The Sine Rule

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What is The Sine Rule?

The first thing to get right when working with non-right-angled triangles is the labelling convention. Without proper labelling, the formulas will not work!

The convention when labelling a non-right-angled triangle is:

  • For angles, use upper case labels – A, B and C; and
  • For sides, use lower case labels – ab and c

And crucially:

  • Side a must be opposite angle A;
  • Side b must be opposite angle B; and
  • Side c must be opposite angle C

 

 

It is not important that the actual angle letters A, B and C and side letters a, b and c are used – different questions often use different labels and a certain question might for instance use letters P, Q and R for angles and letters p, q and r for the corresponding sides. But the key point here is that side p would be opposite angle P, side q would be opposite angle Q and side r would be opposite angle R.

With that out of the way, we can introduce the Sine Rule:

 

The Sine Rule for non-right-angled triangles is:

 

\begin{aligned}\boldsymbol{\frac{a}{\sin{A}}=\frac{b}{\sin{B}}=\frac{c}{\sin{C}}}\end{aligned}

 

To use the Sine Rule, one corresponding side and angle pair must be known, plus one additional piece of information. 

The Sine Rule gives us the ability to work out the angles and side lengths of non-right-angled triangles in certain, but not all, situations.

To use the Sine Rule, one corresponding side and angle pair must be known, plus one additional piece of information.  A corresponding pair would be for example, side a plus angle A both being known, or side b plus angle B both being known, and so on. The other piece of information can be any of the remaining sides or angles.

The best way to understand when you can use the Sine Rule is, as with most things, by working through a few examples.

 

Using the Sine Rule to calculate side lengths

Calculate the length of the side labelled x:

 

 

Clearly this triangle is non-right-angled, so we cannot use Pythagoras’ Theorem nor SOH CAH TOA to calculate x. Let’s try using the Sine Rule.

As always, our first priority should be to label the triangle’s sides and angles appropriately. As this triangle didn’t come with any labels of its own, we can make the labels up. For simplicity in situations like this, always use A, B and C. The order of the labelling does not matter, but of course you must make sure you match up angles to the correct corresponding sides:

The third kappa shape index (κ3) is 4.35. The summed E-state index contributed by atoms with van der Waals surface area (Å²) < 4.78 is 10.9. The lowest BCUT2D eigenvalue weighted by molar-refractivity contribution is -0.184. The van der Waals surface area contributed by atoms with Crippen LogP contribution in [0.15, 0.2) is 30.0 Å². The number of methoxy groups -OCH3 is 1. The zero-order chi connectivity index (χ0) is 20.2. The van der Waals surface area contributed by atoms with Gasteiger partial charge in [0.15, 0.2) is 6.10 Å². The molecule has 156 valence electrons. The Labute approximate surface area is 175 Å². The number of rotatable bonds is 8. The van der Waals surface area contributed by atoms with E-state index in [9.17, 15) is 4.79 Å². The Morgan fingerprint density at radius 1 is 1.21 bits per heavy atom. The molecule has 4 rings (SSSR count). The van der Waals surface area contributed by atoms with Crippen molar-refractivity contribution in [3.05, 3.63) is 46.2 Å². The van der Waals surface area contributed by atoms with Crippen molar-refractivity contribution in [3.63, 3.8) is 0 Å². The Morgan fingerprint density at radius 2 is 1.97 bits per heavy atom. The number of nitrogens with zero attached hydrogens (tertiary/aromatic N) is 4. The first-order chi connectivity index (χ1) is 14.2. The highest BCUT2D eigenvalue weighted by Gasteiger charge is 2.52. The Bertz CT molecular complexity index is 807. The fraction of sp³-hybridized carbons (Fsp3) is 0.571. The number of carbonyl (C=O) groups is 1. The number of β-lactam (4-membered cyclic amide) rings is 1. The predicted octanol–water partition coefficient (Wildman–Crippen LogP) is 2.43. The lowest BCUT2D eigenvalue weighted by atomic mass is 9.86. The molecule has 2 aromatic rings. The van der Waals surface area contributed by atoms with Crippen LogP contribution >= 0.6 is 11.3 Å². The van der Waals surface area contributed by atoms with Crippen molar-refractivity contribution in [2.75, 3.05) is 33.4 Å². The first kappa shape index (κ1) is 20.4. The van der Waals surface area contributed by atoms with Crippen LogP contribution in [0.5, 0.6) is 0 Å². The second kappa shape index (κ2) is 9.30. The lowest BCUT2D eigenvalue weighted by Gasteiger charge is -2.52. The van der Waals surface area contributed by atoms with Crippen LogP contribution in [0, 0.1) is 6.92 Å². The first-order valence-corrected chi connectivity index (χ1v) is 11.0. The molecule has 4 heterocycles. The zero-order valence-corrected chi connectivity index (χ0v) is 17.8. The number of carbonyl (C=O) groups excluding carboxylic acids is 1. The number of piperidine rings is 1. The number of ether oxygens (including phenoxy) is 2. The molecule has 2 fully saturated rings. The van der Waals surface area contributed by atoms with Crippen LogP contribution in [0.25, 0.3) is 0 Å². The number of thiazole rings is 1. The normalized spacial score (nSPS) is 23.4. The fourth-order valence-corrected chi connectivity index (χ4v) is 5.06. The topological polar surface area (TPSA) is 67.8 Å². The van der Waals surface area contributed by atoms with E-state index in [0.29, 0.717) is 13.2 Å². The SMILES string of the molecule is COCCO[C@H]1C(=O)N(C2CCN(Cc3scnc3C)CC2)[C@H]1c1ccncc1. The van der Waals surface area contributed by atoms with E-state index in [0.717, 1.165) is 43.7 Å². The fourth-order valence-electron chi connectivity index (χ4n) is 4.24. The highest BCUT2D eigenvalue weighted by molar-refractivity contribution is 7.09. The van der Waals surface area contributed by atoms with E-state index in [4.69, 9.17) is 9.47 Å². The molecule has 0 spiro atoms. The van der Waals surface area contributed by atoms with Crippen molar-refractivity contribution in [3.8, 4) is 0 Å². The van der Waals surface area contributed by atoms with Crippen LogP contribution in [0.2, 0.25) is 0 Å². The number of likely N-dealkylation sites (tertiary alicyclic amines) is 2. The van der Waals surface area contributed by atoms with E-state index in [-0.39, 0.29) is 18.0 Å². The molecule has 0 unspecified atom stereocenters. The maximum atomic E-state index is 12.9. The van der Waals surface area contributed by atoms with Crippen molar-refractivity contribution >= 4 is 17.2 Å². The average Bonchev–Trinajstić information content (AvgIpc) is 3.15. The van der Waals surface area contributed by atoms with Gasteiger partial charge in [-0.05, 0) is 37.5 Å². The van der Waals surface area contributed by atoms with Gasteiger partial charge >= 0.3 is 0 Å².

The side we wish to calculate, x, has been relabelled b (since it is opposite the angle we have chosen to label B).

Using a similar method as in the SOH CAH TOA section, known information is often “ticked”. For our triangle, we know the angles A and B, and we also know side a:

 

\begin{aligned}\frac{a  \checkmark}{\sin{A}  \checkmark}=\frac{b}{\sin{B}  \checkmark}=\frac{c}{\sin{C}}\end{aligned}

 

Since one corresponding side and angle pair is known (side a and angle A), plus one additional piece of information (angle B) we are ready to use the Sine Rule.  

Working with the first two fractions in the Sine Rule, we will be able to rearrange the terms to make b – the side we are trying to calculate – the subject of the equation:

 

\begin{aligned}\frac{a}{\sin{A}}&=\frac{b}{\sin{B}} \\[12pt]a\sin{B}&=b\sin{A} \\[12pt]\frac{a\sin{B}}{\sin{A}}&=b \\[12pt]b&=\frac{a\sin{B}}{\sin{A}}\end{aligned}

 

We know that a=8, A=39^\circ and B=18^\circ, so we can substitute these values into the equation:

 

\begin{aligned}b&=\frac{a\sin{B}}{\sin{A}} \\[12pt]b&=\frac{8\sin{18}}{\sin{39}} \\[12pt]b&=3.9\end{aligned}

 

Remember in the original triangle the side now labelled b was originally called x. Therefore, as a final answer you should state:

 

\begin{aligned}x&=3.9\end{aligned}

 

Using the Sine Rule to calculate angles

Find the size of the angle R:

 

 

This triangle has already been labelled, so it is best to stick with these (this helps your examiner understand the sides and angles you’re referring to since you’re both using the same labelling convention). Now we label the sides and tick all the information we have: